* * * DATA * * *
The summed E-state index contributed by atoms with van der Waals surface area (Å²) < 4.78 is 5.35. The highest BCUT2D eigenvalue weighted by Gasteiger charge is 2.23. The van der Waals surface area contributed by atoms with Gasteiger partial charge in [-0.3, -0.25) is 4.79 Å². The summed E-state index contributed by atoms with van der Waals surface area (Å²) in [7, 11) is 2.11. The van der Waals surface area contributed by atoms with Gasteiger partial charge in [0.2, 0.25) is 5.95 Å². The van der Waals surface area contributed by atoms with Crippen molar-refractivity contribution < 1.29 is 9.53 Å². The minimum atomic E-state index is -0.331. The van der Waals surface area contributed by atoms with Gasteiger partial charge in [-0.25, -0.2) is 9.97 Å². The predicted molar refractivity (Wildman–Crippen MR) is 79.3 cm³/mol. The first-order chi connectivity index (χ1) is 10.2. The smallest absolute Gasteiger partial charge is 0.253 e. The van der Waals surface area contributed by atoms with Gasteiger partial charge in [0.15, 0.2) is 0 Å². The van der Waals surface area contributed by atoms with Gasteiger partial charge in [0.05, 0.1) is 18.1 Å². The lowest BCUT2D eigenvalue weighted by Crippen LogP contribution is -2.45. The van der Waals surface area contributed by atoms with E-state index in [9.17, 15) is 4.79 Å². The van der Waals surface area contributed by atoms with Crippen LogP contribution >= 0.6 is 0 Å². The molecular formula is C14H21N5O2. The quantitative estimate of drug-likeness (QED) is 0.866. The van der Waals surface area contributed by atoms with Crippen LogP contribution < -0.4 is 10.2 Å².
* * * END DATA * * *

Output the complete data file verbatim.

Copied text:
The summed E-state index contributed by atoms with van der Waals surface area (Å²) < 4.78 is 5.35. The highest BCUT2D eigenvalue weighted by Gasteiger charge is 2.23. The van der Waals surface area contributed by atoms with Gasteiger partial charge in [-0.3, -0.25) is 4.79 Å². The summed E-state index contributed by atoms with van der Waals surface area (Å²) in [7, 11) is 2.11. The van der Waals surface area contributed by atoms with Gasteiger partial charge in [0.2, 0.25) is 5.95 Å². The van der Waals surface area contributed by atoms with Crippen molar-refractivity contribution < 1.29 is 9.53 Å². The minimum atomic E-state index is -0.331. The van der Waals surface area contributed by atoms with Gasteiger partial charge in [-0.25, -0.2) is 9.97 Å². The predicted molar refractivity (Wildman–Crippen MR) is 79.3 cm³/mol. The first-order chi connectivity index (χ1) is 10.2. The smallest absolute Gasteiger partial charge is 0.253 e. The van der Waals surface area contributed by atoms with Gasteiger partial charge in [0.15, 0.2) is 0 Å². The van der Waals surface area contributed by atoms with Gasteiger partial charge in [0.05, 0.1) is 18.1 Å². The lowest BCUT2D eigenvalue weighted by Crippen LogP contribution is -2.45. The van der Waals surface area contributed by atoms with E-state index in [9.17, 15) is 4.79 Å². The van der Waals surface area contributed by atoms with Crippen LogP contribution >= 0.6 is 0 Å². The molecular formula is C14H21N5O2. The quantitative estimate of drug-likeness (QED) is 0.866. The van der Waals surface area contributed by atoms with Crippen LogP contribution < -0.4 is 10.2 Å².